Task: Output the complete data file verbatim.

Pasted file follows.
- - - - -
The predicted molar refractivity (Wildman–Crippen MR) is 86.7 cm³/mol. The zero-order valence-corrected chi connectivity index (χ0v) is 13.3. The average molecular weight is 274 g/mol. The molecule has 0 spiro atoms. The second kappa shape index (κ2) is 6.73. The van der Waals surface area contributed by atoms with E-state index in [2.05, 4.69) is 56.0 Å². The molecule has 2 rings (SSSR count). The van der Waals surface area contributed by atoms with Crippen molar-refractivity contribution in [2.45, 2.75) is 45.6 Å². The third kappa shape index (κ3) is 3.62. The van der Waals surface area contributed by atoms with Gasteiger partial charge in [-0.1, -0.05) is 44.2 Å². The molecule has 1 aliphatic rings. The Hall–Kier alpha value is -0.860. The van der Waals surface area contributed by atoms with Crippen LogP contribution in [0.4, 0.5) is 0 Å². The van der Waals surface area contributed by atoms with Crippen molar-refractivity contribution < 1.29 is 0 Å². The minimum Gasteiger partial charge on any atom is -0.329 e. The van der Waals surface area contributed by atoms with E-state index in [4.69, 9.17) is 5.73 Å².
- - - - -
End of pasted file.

The predicted molar refractivity (Wildman–Crippen MR) is 86.7 cm³/mol. The zero-order valence-corrected chi connectivity index (χ0v) is 13.3. The average molecular weight is 274 g/mol. The molecule has 0 spiro atoms. The second kappa shape index (κ2) is 6.73. The van der Waals surface area contributed by atoms with E-state index in [2.05, 4.69) is 56.0 Å². The molecule has 2 rings (SSSR count). The van der Waals surface area contributed by atoms with Crippen molar-refractivity contribution in [2.45, 2.75) is 45.6 Å². The third kappa shape index (κ3) is 3.62. The van der Waals surface area contributed by atoms with Gasteiger partial charge in [-0.1, -0.05) is 44.2 Å². The molecule has 1 aliphatic rings. The Hall–Kier alpha value is -0.860. The van der Waals surface area contributed by atoms with Crippen LogP contribution in [0.4, 0.5) is 0 Å². The van der Waals surface area contributed by atoms with Crippen molar-refractivity contribution < 1.29 is 0 Å². The minimum Gasteiger partial charge on any atom is -0.329 e. The van der Waals surface area contributed by atoms with E-state index in [4.69, 9.17) is 5.73 Å².